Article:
Skip to main content

UV-B perception and signalling by the UVR8 photoreceptor

Final Report Summary - UV-B PERCEPTION (UV-B perception and signalling by the UVR8 photoreceptor)

Plants are sessile photoautotrophic organisms, and as such dependent on sunlight. Part of the sunlight reaching the Earth’s surface includes potentially damaging ultraviolet-B radiation (UV-B), notorious for causing sunburns in humans. Plants are, however, rather well protected and usually not sunburned. This can be appreciated during a hike in summer through green fields. The plant-specific UV-B photoreceptor UVR8 perceives UV-B photons and initiates acclimatory responses resulting in high levels of UV-B protection contributing to survival. The UVR8 photoreceptor is unique in its ability to perceive UV-B and in its photochemistry. Homodimeric UVR8 monomerizes in response to UV-B photon absorption through intrinsic tryptophan aromatic amino acids. Active UVR8 monomers interact with the E3 ubiquitin ligase COP1, a key player in UV-B signaling. Ground state reversion of UVR8 is mediated through its redimerization, which is facilitated by RUP1 and RUP2 proteins. In frame of the ERC project, we were investigating the unique UVR8 signaling pathway, including structure-function relationship of the key players in the model flowering plant Arabidopsis thaliana, and its evolutionary conservation in the single-cell algae Chlamydomonas reinhardtii.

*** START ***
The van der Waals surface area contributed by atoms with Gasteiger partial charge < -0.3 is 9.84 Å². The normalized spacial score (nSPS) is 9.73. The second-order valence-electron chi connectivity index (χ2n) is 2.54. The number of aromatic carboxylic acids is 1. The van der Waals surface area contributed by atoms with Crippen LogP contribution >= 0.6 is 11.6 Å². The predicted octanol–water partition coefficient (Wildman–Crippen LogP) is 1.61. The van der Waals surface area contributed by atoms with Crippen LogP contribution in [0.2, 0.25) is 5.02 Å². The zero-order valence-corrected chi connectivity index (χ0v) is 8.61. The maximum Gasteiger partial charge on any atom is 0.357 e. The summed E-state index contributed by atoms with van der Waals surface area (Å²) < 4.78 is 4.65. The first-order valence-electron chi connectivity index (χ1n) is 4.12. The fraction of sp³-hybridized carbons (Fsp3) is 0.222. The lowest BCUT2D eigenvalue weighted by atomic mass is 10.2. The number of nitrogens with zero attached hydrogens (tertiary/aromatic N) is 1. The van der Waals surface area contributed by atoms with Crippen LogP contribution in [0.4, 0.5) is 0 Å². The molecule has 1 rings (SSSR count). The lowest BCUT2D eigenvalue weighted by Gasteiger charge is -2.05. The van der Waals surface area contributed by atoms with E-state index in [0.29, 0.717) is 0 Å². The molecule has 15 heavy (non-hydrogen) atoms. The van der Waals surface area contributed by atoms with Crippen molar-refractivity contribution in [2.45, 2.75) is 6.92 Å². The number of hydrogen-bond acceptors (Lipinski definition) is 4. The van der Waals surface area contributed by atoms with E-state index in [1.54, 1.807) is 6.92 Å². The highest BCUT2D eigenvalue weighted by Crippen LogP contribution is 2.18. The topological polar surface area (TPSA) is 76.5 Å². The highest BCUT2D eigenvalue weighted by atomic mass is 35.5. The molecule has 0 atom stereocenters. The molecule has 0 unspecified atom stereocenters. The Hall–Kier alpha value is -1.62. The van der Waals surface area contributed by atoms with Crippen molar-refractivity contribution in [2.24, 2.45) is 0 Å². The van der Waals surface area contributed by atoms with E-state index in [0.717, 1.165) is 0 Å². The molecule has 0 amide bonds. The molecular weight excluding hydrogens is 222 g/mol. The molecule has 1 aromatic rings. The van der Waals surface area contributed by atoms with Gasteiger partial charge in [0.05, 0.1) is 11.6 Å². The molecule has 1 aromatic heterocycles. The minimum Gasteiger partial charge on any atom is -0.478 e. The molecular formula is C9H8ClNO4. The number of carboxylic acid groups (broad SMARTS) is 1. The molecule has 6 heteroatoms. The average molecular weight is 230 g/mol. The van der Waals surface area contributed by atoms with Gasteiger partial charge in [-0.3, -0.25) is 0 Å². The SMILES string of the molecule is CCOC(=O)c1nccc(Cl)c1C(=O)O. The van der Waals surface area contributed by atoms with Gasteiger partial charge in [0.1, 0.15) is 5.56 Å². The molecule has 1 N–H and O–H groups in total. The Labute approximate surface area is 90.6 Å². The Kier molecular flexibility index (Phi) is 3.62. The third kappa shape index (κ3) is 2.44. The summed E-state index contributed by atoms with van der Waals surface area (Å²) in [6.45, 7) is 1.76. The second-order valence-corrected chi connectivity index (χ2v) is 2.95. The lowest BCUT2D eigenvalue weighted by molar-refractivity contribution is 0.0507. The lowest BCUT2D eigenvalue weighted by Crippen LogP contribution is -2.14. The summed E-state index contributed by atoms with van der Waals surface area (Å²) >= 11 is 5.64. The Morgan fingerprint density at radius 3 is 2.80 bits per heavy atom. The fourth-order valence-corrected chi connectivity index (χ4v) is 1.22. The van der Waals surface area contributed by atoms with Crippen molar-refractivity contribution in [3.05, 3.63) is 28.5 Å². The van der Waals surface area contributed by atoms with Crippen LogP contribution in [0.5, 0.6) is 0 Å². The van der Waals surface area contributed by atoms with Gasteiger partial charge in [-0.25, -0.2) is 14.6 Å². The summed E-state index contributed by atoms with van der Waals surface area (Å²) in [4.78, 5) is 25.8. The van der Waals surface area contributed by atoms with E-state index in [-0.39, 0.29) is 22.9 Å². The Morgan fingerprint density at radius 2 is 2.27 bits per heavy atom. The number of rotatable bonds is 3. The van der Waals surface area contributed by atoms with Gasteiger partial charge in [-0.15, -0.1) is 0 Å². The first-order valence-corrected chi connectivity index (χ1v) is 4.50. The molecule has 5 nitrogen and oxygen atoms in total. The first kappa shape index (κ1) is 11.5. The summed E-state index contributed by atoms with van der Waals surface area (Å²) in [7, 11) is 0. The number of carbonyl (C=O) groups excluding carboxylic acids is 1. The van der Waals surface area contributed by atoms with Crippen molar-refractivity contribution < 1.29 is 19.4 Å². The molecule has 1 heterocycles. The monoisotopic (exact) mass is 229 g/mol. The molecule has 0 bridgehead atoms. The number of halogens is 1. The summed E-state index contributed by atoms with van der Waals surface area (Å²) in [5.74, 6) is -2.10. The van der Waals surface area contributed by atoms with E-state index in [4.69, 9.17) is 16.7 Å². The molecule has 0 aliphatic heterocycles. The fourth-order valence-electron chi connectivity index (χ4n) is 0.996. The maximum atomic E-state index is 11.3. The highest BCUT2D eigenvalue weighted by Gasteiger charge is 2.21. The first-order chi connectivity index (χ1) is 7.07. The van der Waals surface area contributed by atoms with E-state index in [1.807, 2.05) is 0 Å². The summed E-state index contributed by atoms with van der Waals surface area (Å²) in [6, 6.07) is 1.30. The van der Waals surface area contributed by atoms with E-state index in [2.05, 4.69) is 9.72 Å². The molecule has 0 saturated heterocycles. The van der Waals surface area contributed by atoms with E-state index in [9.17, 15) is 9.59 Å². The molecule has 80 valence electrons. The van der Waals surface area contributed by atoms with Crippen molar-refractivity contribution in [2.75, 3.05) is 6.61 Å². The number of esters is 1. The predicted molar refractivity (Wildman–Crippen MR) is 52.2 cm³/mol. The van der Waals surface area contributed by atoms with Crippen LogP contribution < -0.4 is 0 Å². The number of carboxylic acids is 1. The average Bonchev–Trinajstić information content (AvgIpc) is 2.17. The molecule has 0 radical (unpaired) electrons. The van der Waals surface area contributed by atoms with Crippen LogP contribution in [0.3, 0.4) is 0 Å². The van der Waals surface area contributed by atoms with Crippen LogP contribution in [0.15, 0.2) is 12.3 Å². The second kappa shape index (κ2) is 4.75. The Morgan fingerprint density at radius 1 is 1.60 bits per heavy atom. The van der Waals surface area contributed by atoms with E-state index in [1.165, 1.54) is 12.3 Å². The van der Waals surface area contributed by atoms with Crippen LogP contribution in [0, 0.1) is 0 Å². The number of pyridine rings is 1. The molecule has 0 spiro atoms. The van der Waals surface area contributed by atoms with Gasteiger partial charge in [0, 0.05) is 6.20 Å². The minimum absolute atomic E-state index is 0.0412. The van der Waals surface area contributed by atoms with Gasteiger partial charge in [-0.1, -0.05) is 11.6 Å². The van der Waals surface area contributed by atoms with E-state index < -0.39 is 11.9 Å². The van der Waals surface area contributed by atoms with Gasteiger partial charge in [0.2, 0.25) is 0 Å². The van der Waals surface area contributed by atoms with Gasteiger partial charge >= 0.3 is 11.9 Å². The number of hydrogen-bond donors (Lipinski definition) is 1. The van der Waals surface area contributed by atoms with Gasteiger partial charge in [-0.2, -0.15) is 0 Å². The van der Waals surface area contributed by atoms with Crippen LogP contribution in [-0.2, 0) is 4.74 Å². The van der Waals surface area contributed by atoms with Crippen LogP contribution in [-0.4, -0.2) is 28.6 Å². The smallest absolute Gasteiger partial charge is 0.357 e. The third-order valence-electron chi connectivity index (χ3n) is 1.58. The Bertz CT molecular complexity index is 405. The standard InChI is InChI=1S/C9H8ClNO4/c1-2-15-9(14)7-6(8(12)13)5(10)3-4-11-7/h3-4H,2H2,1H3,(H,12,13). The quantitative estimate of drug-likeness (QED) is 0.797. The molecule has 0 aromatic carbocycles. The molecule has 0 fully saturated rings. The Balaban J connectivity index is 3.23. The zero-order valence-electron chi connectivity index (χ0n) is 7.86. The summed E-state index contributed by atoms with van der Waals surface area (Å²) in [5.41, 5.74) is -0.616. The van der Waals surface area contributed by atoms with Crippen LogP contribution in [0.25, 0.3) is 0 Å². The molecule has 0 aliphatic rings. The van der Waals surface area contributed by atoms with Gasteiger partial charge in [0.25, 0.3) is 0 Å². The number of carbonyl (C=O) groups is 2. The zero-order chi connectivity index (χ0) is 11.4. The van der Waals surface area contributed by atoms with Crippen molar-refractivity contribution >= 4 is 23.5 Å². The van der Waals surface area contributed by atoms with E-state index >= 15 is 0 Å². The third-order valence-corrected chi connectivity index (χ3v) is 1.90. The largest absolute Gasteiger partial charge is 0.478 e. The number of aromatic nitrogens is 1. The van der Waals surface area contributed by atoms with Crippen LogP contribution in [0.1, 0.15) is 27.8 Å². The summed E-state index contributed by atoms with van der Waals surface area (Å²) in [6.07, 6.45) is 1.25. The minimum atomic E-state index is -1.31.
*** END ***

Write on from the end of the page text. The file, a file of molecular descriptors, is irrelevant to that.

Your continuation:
Our work provided a mechanistic and functional understanding of the UVR8 photocycle, including the UV-B-dependent interaction of UVR8 with COP1 and the negative feed-back regulation by RUP1 and RUP2, as well as its physiological function. UVR8 contains a C-terminal domain that mimics the interaction domains of COP1 substrates and that is released from structural restraints that prevent its interaction with COP1 in the absence of UV-B. Interestingly, the same UVR8 C-terminal domain is also mediating the interaction with the negative regulatory proteins RUP1 and RUP2, indicating a regulatory network of competing interactions.
Although UVR8-like sequences were previously identified in all sequenced plant genomes, understanding of UV-B photoreceptor-mediated signaling has been largely based on the Arabidopsis UVR8 pathway. Within this project, we could demonstrate the functional conservation of the UVR8 pathway in the single-cell green algae Chlamydomonas reinhardtii, indicating evolutionary conservation of UV-B photoreceptor signaling throughout the green lineage. Finally, this work led to the discovery that UVR8 regulates a key chloroplastic photoprotection pathway (non-photochemical quenching) in Chlamydomonas, important in establishing photoprotection of the photosynthetic machinery.